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From: Alexander (rhjrjlbk2002_at_[hidden])
Date: 2005-02-02 14:38:48

Hi Joaquin and Jeremy,

Below you may find latest version of my test program.
This time it compiles, links and works :-). I have to
say - it was not easy to make it working.

The only trouble I have is clumsy code in templated
ItemHolder::operator()(const P&p) and correspondent call
to template ItemHolder::get_int(...). See my comments

I'm looking for advice to make it nicer.

Replacement of "const P& p" to "void*" breaks VS 7.1.

It is correct that I use undocumented features of BGL to
fuse MIC and BGL. OTOH, it is the way how std::list,
std::vector etc. are used. It would be a surprise if it
is gonna change. One could say that it is
documentation issue, rather then the code.

> From: Joaquin M Lopez Munoz <joaquin <at>>
> Date: Tue, 01 Feb 2005 22:51:12 +0000
> MG::vertex_descriptor vd1 =
> add_vertex( ItemHolder( 1, Item(1) ), mg );

In this line following is happen:

1. adjacency_list allocates (with new) a new
stored_vertex structure to store property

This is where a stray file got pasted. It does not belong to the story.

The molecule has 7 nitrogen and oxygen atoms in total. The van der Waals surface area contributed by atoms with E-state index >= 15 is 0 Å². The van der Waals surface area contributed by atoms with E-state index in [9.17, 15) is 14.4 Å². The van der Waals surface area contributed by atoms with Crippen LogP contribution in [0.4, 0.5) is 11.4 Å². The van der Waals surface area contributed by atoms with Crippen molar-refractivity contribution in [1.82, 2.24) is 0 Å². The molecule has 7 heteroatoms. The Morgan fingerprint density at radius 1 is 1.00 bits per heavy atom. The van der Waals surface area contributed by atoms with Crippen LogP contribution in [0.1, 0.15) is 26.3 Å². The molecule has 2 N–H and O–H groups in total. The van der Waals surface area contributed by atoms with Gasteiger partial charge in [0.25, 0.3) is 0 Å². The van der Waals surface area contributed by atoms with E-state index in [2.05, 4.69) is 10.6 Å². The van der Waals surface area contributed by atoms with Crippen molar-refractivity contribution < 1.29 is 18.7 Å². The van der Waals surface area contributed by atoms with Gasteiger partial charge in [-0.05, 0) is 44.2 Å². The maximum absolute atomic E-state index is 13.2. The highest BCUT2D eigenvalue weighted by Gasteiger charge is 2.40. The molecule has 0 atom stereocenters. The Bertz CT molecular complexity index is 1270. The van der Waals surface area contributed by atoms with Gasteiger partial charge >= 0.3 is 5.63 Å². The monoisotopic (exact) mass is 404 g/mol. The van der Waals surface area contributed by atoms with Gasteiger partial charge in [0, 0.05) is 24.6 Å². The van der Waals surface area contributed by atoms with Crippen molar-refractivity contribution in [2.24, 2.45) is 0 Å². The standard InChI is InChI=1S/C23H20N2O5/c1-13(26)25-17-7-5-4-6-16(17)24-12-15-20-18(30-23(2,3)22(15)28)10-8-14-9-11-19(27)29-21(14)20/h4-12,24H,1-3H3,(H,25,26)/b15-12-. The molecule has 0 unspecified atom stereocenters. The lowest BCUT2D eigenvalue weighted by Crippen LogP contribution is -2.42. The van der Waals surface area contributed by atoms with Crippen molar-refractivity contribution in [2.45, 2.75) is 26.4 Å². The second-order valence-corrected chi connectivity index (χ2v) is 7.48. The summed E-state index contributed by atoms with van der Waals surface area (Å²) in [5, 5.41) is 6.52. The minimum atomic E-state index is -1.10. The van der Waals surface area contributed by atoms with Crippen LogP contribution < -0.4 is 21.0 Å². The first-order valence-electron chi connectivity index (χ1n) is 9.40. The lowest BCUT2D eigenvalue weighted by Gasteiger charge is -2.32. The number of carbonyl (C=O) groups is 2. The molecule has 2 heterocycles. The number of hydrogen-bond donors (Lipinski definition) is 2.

element of type ItemHolder (yes, using my initialization
value), fields to store incoming, outgoing edges and
other fields.

2. This pointer is cast to a void *, to be used as
the new vertex descriptor.

3. The void * is fed to the multi_index_container used
for vertex storage.

4. Now, inside ItemHolderKey, that "void *" must be converted to back
to stored_vertex type, defined in base class of adajcent_list. And this
I find as a real threat to break everything. To my regret, I can't spend
time - I have to put all that into my project.

> Well, all in all I must say this is a glorious hack :)

Thank you! Indeed, you did helped me.

> Probably, the only sensible approach is to write from
> scratch a graph-compliant structure that uses

I already did that couple of times. I do not want that anymore.
Writing, testing, documenting, helping colleques to numerous
suboptimal versions of the same component, scattered through
number of versions of different products... No, thank you.

> That said, the thing seems to work and may suffice
> for your purposes.

I see that as a quite general use case.

> It'd be great if some BGL expert (Jeremy?) jumped
> in and comment on this.

Yes, that would be great.

Kind Regards,

-------------- sample code --------------
#include <iostream>

#include <boost/multi_index_container.hpp>
#include <boost/multi_index/ordered_index.hpp>
#include <boost/multi_index/sequenced_index.hpp>

#include <boost/graph/adjacency_list.hpp>

using namespace boost;
using namespace boost::multi_index;

using namespace std;

template<class Index>
struct MICSelector
  typedef Index index;

struct Item
  Item(int _a=0, int _b=0, int _c=0)
  : a(_a), b(_b), c(_c) {}

  int a,b,c;

  friend std::ostream& operator<<
    (std::ostream& os, const Item& item)
    return os << " a: " << item.a <<
          " b: " << item.b << " c: " <<
          item.c << " ";

struct ItemHolder